Experiencing the Power of Sandstone Falls in West Virginia
If you’re like me — or if you are even the slightest bit serious about photography as a hobby or a career — then photography becomes the reason why you do things. It can be an all-consuming thing. You’ll find yourself planning trips around photography. Instead of visiting a natural wonder simply for the joy of seeing it, you go so that you can look for the photographs.
While you are there, are you enjoying the scenery? Or are you setting up equipment, taking photos and wondering how you’ll process and print them?
As you can see, the things that you do for fun quickly become a quest to make art and nothing more. Would you go on all of these trips if you weren’t a photographer? If you are like most non-photographers, you would likely travel and explore less often. Photography becomes the reason to do these things, and the sheer joy of the experience becomes secondary.
It is easy to get wrapped up, not only in the pursuit of art, but also in the mechanical aspects of photography. When you’re out taking photographs, you are focused. You’ve set yourself a goal to bring home wonderful images, and to that end, you are busy composing, searching for details, checking camera settings and mulling over the quality of the light. As you’re doing this, you forget to actually experience the world around you. It simply doesn’t occur to you to put the camera down, look, breathe and exist as one with your surroundings.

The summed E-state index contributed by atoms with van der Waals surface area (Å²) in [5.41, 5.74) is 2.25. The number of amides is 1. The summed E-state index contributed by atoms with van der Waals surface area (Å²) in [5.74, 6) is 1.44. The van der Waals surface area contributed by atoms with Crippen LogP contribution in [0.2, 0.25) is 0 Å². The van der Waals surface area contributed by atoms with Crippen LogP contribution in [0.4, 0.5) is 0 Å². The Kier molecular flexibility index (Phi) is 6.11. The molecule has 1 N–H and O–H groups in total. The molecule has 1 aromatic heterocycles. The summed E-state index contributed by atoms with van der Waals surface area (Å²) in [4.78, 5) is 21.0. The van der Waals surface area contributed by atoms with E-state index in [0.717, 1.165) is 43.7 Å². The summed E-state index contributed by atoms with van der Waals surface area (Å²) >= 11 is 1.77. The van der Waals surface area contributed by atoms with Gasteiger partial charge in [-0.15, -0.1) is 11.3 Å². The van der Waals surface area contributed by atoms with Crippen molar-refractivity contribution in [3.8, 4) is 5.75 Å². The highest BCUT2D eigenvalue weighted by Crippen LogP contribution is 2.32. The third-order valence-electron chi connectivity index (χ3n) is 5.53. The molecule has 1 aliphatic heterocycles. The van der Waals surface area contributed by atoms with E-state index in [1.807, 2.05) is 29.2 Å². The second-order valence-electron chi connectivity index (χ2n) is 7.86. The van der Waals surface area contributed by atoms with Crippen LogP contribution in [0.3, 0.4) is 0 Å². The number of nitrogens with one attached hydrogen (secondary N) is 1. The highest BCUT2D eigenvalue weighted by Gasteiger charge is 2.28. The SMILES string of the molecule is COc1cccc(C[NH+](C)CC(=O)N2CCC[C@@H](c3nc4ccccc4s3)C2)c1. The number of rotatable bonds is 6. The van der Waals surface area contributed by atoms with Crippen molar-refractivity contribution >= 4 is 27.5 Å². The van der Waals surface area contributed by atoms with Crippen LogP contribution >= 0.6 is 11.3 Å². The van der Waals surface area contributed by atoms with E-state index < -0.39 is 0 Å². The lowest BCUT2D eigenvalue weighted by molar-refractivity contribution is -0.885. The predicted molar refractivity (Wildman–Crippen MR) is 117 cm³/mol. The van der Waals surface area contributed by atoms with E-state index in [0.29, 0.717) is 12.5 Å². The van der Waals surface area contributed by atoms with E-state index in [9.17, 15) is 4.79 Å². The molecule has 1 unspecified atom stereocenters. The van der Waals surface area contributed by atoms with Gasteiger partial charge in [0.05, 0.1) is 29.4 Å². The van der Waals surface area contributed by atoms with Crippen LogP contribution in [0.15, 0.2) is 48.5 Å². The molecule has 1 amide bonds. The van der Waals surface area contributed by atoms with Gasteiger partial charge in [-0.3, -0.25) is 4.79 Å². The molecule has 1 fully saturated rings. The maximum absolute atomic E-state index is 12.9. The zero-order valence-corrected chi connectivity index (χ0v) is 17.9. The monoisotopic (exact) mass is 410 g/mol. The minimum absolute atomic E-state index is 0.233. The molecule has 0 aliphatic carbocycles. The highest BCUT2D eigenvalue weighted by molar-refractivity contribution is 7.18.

Here is an example: I recently had the privilege of traveling to my hometown to take photographs of waterfalls. Now, you’ve probably seen it in the news before... West Virginia has a reputation of flooding of near unimaginable proportions. The waterfalls that I was photographing were powerful, dangerous beasts.
I could have simply gone about my business and photographed the waterfalls in whatever way I saw fit at the time. But I didn’t. Instead, I spent time just watching the raging water while experiencing the raw power of God’s creation. The experience was amazing, and I feel that simply being there and looking, without taking hundreds of photos, helped me focus on my surroundings.
That’s not to say that you have to skip the photographs entirely. But when you do visit an area that inspires you, do what I did and take the time to become a part of your surroundings. Then, with your improved understanding and heightened emotion, you’ll be able to take better photographs.
So, why is it that placing yourself within your surroundings is so important? And how, exactly, do you, in our fast-paced world, immerse yourself? I have a couple of thoughts, which I will share with you... moneymakerphotography.com/dont-forget-experience-life-pur...